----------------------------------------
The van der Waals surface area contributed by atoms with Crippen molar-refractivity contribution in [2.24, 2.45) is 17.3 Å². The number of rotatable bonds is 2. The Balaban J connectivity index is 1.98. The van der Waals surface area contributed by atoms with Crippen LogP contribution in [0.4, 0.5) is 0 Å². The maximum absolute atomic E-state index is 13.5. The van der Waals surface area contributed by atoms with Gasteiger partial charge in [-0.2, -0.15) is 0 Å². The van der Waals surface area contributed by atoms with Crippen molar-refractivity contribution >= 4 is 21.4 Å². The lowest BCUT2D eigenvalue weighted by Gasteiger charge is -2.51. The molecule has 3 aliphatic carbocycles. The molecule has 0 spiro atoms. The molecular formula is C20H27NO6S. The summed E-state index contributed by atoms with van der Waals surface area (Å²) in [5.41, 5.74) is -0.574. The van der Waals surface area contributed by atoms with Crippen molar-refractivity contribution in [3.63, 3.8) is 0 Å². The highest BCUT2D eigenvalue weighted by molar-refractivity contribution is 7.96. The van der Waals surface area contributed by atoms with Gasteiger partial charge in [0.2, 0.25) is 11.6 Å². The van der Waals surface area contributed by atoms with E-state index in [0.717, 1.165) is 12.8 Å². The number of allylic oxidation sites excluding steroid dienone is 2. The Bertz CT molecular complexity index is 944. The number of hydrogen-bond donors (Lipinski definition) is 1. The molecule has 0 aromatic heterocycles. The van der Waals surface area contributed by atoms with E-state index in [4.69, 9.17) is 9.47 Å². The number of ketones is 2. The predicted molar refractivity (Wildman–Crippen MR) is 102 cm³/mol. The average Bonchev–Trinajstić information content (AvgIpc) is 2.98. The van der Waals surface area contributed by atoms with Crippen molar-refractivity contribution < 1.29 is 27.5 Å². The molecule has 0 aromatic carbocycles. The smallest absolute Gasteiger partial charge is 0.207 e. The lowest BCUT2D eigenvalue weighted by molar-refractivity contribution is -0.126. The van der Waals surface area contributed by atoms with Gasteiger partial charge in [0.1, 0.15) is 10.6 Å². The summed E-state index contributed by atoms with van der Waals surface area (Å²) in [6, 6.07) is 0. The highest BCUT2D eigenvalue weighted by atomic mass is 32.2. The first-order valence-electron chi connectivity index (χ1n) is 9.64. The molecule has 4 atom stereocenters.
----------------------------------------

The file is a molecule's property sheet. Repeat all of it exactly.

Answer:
The van der Waals surface area contributed by atoms with Crippen molar-refractivity contribution in [2.24, 2.45) is 17.3 Å². The number of rotatable bonds is 2. The Balaban J connectivity index is 1.98. The van der Waals surface area contributed by atoms with Crippen LogP contribution in [0.4, 0.5) is 0 Å². The maximum absolute atomic E-state index is 13.5. The van der Waals surface area contributed by atoms with Gasteiger partial charge in [-0.2, -0.15) is 0 Å². The van der Waals surface area contributed by atoms with Crippen molar-refractivity contribution >= 4 is 21.4 Å². The lowest BCUT2D eigenvalue weighted by Gasteiger charge is -2.51. The molecule has 3 aliphatic carbocycles. The molecule has 0 spiro atoms. The molecular formula is C20H27NO6S. The summed E-state index contributed by atoms with van der Waals surface area (Å²) in [5.41, 5.74) is -0.574. The van der Waals surface area contributed by atoms with Crippen molar-refractivity contribution in [3.63, 3.8) is 0 Å². The highest BCUT2D eigenvalue weighted by molar-refractivity contribution is 7.96. The van der Waals surface area contributed by atoms with Gasteiger partial charge in [0.2, 0.25) is 11.6 Å². The van der Waals surface area contributed by atoms with E-state index in [0.717, 1.165) is 12.8 Å². The number of allylic oxidation sites excluding steroid dienone is 2. The Bertz CT molecular complexity index is 944. The number of hydrogen-bond donors (Lipinski definition) is 1. The molecule has 0 aromatic heterocycles. The van der Waals surface area contributed by atoms with E-state index in [4.69, 9.17) is 9.47 Å². The number of ketones is 2. The predicted molar refractivity (Wildman–Crippen MR) is 102 cm³/mol. The average Bonchev–Trinajstić information content (AvgIpc) is 2.98. The van der Waals surface area contributed by atoms with Crippen molar-refractivity contribution < 1.29 is 27.5 Å². The molecule has 0 aromatic carbocycles. The smallest absolute Gasteiger partial charge is 0.207 e. The lowest BCUT2D eigenvalue weighted by molar-refractivity contribution is -0.126. The van der Waals surface area contributed by atoms with Gasteiger partial charge in [0.1, 0.15) is 10.6 Å². The summed E-state index contributed by atoms with van der Waals surface area (Å²) in [6, 6.07) is 0. The highest BCUT2D eigenvalue weighted by atomic mass is 32.2. The first-order valence-electron chi connectivity index (χ1n) is 9.64. The molecule has 4 atom stereocenters.